“Owned!” “Destroyed!” “Obliterated!” shouts the clickbait describing the seemingly endless YouTube videos of the infamous Jordan B. Peterson debates. The Peterson revolution has ignited a full assault on postmodern philosophy and its constituents. Leading the charge with a tweed jacket and PowerPoint presentations while wielding Jungian archetypes, evolutionary psychology, and lobsters, Peterson blazed the trail as the first intellectual to dissent publicly from postmodern dogma enshrined in academia. As a result, countless podcasts, Twitter wars, and university speaking events have surfaced from both the intellectual right and left, uniting thinkers as diverse as Orthodox Jew Ben Shapiro and atheist Sam Harris in challenging the tenets of postmodernism.
The coalition, in my estimation, is united against the postmodern rejection of the Greek philosophical concept of being as physis or nature (the physical world). Postmodernism is inherently anti-realist, possessing a distaste for fixed, universal scientific or philosophical definitions of nature, holding the impossibility of knowing meaningfully any independent existing reality. In fact, some thinkers like Jacques Derrida believe in an unsurpassable chasm between human consciousness and the external world, which renders all attempts to explain or define the physical world as merely nominal word games. Language does not connect human consciousness to reality but only connects language with more language.
Frederick Nietzsche is a key transitional figure between modern scientific realism and the sounding of the firsts postmodern alternative. In his book On the Genealogy of Morality, Nietzsche argues for leaving behind traditional philosophical categories in favor of the perspectival nature of knowledge. Perspectivism rejects the classical definitions of nature and metaphysics, claiming that no objective understanding of the world can transcend cultural or subjective designations. In his famous question “What is truth?”, Nietzsche responded that truth is “but a sum of human concepts, which have been enhanced and canonized poetically and rhetorically.” For Nietzsche, then, “truth” is historically and culturally conditioned and therefore available from many particular vantage points. In this view, no objective facts or knowledge of things-in-themselves exist, but only different circumstances and individual perspectives.
Rather than a universal physis or nature to which the material world conforms, postmodernism turns to the diverse and unique traits of distinctive cultures. Since truth is seen as merely a product of human culture, physis is fundamentally malleable and constructed by the dominant cultural ethos. Because language is believed to have no connection to the external world, the truth of physis remains concealed from human knowing. The purpose of language therefore is not to arrive at the truth of things, but to persuade or attract persons in solidarity to a particular movement or world view. “Seek not to find the foundation and conditions of truth,” writes one postmodern author, “but to exercise power for the purpose of social change.” Postmodernism is less a school of thought and more a political activist strategy wherein power is held in greater esteem.
The theme of diversity and difference are a postmodern commonplace. Derrida (hold your breath) reverses the classical understanding of the identity of things, positing that a thing can only be discovered by what it is not, as opposed to Aristotle’s notion that a thing must first exist as something before it can differ from another. Derrida writes that difference is the “primordial dispossession” that allows thought to begin, and that the absence always precedes the immediacy of an entity’s being. A thing is never present in and of itself, he states, but only understood and vindicated by its relation to other things. Therefore, there is no truth in things themselves without the presence of a difference.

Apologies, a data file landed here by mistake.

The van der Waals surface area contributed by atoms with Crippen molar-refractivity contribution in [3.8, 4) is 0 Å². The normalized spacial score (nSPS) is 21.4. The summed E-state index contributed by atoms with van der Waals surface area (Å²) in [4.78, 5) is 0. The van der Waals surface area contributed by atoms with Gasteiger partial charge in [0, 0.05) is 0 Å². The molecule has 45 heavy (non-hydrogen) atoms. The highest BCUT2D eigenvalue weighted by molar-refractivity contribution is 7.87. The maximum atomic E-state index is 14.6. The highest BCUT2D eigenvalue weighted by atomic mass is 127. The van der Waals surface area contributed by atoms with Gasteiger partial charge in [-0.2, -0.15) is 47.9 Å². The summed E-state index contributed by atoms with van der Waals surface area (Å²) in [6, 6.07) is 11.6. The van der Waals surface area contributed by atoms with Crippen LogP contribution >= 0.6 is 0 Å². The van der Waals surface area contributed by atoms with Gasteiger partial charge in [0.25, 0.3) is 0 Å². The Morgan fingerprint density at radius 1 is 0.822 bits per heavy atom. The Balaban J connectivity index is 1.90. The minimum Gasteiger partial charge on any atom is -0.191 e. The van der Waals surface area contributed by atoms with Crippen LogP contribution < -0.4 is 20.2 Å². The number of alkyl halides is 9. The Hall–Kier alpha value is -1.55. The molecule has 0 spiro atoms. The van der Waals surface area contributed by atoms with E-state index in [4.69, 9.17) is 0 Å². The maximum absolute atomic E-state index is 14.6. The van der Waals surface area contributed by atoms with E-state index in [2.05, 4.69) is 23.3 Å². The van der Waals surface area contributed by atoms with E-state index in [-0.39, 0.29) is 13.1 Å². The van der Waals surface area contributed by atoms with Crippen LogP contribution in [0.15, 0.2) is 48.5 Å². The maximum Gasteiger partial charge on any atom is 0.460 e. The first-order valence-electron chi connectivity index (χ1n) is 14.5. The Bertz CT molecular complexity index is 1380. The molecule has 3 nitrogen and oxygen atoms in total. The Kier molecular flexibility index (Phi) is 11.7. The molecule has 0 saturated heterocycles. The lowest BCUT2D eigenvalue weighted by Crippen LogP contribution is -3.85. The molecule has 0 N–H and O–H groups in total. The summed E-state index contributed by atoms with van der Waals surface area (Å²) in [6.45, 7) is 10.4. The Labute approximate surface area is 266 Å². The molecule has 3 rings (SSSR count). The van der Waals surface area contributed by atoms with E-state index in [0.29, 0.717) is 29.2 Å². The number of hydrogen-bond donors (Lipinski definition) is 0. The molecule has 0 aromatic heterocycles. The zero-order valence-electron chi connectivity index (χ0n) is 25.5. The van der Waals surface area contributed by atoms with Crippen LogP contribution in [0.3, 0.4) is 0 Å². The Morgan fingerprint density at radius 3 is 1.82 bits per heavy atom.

Critiquing the prevailing tenets of postmodern thought, John Milbank described the movement as variants of an “ontology of violence.” Because it is constructed on the theme of difference, he says, whether it be ontological, cultural, or grammatological, an inescapable competition occurs in postmodernism between beings caught in an aimless falling away from order. Milbank’s insights highlight the postmodern belief that as the material world progresses from the singular point of origin, entities collide and displace one another as they strive to exist, resulting in a chain of causes leading to unrelated differences. Since postmodernism conceives material being to have no organizing ground, no schema or goal orders the natural world. Creation is determined by boundless flow of diversity, setting entities over and against each another in a competition of becoming. The analogy that best describes postmodern ontology is “music” without a composer. When slamming a hand down on a piano the diversity of notes clash with one another all at once, striving to be the loudest instead of working together to form a harmonious melody.
In this postmodern world of foundationless “truths” composed of an endless multiplicity of cultural narratives, no overarching truth is available to set a single nuanced idea above any particular tribal rhetoric. Intellectual discourse devolves into an all-or-nothing shouting match that excludes any attempts at a synthesis through analysis or dialogue. Postmodernism sets the pursuit of truth in competition with the power of cultural or political rhetoric to overcome any intellectual disparity, believing that truth itself is a weapon of oppression used by the cultural elite. In order to achieve gender equality, for example, it is claimed that gender fluidity must replace traditional binary gender designations. In order to close the wealth gap between the poor and the rich, socialism must replace capitalism. In order to have a pluralistic and equitable society, tolerance and nonjudgement must replace free speech and religious dogma. In order to overcome “oppressive” Western metanarratives, emotions must replace truth, and social theory must replace biological science.